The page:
How I Learned a Hard Lesson

I’ve occasionally blogged about how, over the years, I’ve fought against early conditioning that encouraged me to please everyone else before considering my own needs (or even to pretend I didn’t have needs). Some families stress this kind of be-a-pleaser attitude more than others, and society pushes women toward it more than men, but we’ve all experienced it to one degree or another, and it can be very damaging. Today I want to share a story that demonstrates how this kind of need-to-please can hurt others as well as yourself.

I can’t say I never fall into the old rut of doing what others want me to regardless of my own desires any more; I still occasionally find myself straying back into that pattern. But for the most part, I’m far happier and healthier having learned to say no, to determine what I really want and work toward it, and to recognize when people are trying to manipulate me into doing something I don’t want really want to do.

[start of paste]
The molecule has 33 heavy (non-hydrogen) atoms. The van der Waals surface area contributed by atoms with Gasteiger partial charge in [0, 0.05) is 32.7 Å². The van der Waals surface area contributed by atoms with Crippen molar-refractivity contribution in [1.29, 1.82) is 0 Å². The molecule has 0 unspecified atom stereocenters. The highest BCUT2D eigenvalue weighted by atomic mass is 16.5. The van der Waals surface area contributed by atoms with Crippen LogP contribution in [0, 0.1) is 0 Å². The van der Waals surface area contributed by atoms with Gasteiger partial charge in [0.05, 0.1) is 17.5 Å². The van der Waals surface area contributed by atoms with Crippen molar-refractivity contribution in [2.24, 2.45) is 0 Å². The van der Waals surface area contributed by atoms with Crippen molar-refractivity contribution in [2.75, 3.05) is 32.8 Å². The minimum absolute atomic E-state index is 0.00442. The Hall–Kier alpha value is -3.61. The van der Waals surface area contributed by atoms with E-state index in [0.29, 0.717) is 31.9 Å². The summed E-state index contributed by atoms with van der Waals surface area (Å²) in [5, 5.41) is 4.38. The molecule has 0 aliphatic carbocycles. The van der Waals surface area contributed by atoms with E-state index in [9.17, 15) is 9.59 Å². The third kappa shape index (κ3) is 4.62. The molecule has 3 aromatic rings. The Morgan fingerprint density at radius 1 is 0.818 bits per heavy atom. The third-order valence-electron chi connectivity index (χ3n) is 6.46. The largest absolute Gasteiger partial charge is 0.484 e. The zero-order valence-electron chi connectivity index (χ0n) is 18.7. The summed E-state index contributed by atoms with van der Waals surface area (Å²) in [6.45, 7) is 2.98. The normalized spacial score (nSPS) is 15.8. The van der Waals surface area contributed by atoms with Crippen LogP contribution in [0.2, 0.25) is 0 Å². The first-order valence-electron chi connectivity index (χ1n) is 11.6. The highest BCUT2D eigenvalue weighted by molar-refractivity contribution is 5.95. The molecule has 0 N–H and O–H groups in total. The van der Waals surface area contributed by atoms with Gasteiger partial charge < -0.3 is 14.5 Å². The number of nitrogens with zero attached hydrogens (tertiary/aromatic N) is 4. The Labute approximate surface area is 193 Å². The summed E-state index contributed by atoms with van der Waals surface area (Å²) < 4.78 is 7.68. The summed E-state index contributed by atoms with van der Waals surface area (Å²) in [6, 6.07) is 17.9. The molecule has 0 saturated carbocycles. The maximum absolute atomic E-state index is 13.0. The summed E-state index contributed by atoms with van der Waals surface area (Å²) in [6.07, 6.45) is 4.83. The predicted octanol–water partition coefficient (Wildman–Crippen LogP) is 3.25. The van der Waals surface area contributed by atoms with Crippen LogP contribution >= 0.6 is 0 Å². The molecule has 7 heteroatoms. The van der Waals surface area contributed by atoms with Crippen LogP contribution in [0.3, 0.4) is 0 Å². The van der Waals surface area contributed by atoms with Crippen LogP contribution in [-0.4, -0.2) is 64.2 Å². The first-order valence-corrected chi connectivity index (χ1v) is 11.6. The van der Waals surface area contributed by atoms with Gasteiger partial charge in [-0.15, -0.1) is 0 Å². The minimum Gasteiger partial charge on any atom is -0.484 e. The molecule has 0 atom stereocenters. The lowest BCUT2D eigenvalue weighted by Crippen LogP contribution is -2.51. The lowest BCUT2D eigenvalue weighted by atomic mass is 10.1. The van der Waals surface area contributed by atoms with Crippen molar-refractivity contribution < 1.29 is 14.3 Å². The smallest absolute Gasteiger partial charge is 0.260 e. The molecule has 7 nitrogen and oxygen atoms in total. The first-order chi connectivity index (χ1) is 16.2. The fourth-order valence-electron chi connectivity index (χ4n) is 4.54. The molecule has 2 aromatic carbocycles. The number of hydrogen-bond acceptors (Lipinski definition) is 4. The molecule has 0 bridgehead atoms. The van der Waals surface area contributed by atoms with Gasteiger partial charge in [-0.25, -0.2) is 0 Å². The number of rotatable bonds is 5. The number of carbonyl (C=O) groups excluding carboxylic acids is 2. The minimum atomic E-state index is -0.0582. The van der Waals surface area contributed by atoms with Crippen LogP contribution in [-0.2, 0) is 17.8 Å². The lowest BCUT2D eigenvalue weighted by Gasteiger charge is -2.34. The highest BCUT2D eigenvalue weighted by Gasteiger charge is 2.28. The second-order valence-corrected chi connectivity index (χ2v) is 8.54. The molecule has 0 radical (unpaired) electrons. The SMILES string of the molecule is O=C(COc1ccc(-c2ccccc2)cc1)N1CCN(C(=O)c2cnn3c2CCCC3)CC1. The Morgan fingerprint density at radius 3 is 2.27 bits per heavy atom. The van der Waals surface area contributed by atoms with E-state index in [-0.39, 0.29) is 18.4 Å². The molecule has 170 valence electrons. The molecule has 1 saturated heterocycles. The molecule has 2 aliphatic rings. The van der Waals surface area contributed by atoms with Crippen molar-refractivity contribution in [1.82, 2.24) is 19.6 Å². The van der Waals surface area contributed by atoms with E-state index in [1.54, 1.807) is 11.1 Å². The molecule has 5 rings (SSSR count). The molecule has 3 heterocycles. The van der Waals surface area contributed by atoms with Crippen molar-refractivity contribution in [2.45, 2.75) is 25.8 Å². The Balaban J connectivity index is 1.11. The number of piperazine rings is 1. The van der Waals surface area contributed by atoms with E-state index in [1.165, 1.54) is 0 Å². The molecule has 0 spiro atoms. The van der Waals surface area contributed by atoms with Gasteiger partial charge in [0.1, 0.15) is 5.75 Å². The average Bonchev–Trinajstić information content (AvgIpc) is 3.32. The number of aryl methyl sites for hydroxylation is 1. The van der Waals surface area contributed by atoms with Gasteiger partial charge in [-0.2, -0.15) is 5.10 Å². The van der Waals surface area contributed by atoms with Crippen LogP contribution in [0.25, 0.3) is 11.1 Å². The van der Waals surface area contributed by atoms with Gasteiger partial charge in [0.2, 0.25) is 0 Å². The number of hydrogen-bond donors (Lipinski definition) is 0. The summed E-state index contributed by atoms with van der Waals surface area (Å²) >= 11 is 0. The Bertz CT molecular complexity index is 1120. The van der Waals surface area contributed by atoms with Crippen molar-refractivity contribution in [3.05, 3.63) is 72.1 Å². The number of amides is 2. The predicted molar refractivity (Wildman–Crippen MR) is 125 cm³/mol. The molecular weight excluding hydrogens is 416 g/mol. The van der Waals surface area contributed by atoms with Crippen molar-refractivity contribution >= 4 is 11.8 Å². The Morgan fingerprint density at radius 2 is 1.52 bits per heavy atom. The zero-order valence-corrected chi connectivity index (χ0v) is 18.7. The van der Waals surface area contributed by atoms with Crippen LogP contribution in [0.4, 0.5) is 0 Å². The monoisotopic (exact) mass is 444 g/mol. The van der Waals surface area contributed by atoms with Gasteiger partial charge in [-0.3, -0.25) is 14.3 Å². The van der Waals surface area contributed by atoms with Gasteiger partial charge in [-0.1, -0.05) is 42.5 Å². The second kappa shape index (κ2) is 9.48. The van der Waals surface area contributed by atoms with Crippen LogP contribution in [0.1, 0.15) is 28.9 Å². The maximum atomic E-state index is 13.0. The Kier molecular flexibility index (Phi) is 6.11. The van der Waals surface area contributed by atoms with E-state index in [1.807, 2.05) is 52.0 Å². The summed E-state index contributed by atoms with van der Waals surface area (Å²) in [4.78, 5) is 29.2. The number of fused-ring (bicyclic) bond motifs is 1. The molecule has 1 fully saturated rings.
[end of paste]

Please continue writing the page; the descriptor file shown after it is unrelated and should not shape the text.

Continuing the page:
So I figured, I’m past having to worry about the effects of that kind of behavior except for the rare occasions when I backtrack into a bad habit.


I discovered how lasting the repercussions of being a pleaser (putting other people first in an inappropriate way) can be when an old college friend contacted me after more than two decades of not hearing a word from her.

The view out my dorm window sophomore and junior year of college.